How do you feel? Self-esteem predicts affect, stress, social interaction, and symptom severity during daily life in patients with chronic illness

Vanessa Juth, Joshua M. Smyth, Alecia M. Santuzzi

Research output: Contribution to journalArticlepeer-review

46 Scopus citations

Abstract

Self-esteem has been demonstrated to predict health and well-being in a number of samples and domains using retrospective reports, but little is known about the effect of self-esteem in daily life. A community sample with asthma (n = 97) or rheumatoid arthritis (n = 31) completed a self-esteem measure and collected Ecological Momentary Assessment (EMA) data 5x/day for one week using a palmtop computer. Low self-esteem predicted more negative affect, less positive affect, greater stress severity, and greater symptom severity in daily life. Naturalistic exploration of mechanisms relating self-esteem to physiological and/or psychological components in illness may clarify causal relationships and inform theoretical models of self-care, well-being, and disease management.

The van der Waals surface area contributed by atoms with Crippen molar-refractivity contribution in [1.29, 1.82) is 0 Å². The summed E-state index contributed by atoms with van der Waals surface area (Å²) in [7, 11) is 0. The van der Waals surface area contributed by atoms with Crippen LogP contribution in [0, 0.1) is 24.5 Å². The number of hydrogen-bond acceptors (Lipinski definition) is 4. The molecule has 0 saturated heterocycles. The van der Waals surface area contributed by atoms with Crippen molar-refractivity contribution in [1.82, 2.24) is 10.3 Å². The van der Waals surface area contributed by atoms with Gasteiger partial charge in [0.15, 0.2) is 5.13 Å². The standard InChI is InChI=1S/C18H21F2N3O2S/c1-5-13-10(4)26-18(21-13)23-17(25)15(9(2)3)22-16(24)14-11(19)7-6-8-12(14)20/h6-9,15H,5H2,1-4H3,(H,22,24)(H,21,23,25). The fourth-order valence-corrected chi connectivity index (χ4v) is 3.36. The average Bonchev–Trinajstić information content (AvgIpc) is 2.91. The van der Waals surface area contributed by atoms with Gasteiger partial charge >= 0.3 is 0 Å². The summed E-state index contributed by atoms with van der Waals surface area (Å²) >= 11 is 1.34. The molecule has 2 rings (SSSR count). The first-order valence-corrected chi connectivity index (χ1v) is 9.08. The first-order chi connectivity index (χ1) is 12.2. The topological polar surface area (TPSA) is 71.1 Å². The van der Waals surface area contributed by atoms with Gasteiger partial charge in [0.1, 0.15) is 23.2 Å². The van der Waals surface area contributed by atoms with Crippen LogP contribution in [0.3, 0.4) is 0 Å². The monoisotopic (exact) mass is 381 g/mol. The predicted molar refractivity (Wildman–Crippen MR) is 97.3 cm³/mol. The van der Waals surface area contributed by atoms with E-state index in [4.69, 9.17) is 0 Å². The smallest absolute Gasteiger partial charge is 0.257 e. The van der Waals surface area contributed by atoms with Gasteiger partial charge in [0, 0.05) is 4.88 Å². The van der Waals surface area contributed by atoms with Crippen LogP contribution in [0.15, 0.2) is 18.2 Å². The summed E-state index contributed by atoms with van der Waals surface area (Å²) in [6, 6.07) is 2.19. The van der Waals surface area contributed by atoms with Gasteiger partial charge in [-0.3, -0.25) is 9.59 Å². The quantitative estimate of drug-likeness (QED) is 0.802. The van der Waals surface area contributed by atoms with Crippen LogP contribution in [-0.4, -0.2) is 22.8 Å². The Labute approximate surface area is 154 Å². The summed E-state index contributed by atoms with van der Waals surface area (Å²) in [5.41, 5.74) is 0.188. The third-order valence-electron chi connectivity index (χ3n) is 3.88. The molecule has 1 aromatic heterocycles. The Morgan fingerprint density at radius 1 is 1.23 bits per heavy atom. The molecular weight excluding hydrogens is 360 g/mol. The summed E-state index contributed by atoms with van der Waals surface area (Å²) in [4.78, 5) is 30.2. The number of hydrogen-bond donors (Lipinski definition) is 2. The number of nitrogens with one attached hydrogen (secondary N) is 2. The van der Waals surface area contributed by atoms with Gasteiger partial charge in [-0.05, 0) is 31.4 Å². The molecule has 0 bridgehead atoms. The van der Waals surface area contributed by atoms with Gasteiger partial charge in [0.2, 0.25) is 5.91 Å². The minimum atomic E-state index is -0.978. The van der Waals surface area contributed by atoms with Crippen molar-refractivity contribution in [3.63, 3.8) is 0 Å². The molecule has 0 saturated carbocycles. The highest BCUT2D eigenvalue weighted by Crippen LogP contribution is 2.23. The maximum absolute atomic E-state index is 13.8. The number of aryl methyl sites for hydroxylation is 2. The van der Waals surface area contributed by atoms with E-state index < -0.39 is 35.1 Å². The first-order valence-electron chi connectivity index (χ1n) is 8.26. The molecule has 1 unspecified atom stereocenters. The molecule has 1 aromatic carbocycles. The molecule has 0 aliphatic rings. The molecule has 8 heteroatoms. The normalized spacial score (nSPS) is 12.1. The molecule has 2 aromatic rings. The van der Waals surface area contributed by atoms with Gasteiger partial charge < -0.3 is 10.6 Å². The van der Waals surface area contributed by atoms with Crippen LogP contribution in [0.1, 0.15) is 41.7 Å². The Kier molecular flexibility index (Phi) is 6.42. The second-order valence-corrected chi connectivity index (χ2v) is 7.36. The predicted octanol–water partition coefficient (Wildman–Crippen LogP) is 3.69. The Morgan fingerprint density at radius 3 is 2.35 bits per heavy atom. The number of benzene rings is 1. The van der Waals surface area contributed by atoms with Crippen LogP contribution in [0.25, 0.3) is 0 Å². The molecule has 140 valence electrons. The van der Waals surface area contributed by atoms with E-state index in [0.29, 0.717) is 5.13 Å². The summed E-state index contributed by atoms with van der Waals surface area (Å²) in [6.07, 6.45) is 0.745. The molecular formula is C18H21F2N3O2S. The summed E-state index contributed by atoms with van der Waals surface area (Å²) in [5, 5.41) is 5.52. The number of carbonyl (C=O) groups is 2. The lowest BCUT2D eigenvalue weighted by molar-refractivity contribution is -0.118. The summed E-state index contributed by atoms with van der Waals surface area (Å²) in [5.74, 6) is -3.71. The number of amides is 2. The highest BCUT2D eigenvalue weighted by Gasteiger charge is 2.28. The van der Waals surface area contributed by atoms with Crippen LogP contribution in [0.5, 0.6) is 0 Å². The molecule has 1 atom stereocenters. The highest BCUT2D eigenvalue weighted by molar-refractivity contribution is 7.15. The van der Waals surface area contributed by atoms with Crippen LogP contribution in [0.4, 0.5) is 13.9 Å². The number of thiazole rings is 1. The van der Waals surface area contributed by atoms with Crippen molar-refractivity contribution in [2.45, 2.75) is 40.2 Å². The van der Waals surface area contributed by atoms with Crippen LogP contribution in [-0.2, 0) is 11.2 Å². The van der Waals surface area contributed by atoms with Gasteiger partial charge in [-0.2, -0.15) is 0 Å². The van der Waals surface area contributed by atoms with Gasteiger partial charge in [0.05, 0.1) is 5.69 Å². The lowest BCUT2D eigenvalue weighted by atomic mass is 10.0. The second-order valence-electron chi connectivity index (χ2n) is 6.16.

Original languageEnglish (US)
Pages (from-to)884-894
Number of pages11
JournalJournal of Health Psychology
Volume13
Issue number7
DOIs
StatePublished - Oct 2008

All Science Journal Classification (ASJC) codes

  • Applied Psychology

Fingerprint Dive into the research topics of 'How do you feel? Self-esteem predicts affect, stress, social interaction, and symptom severity during daily life in patients with chronic illness'. Together they form a unique fingerprint.

Cite this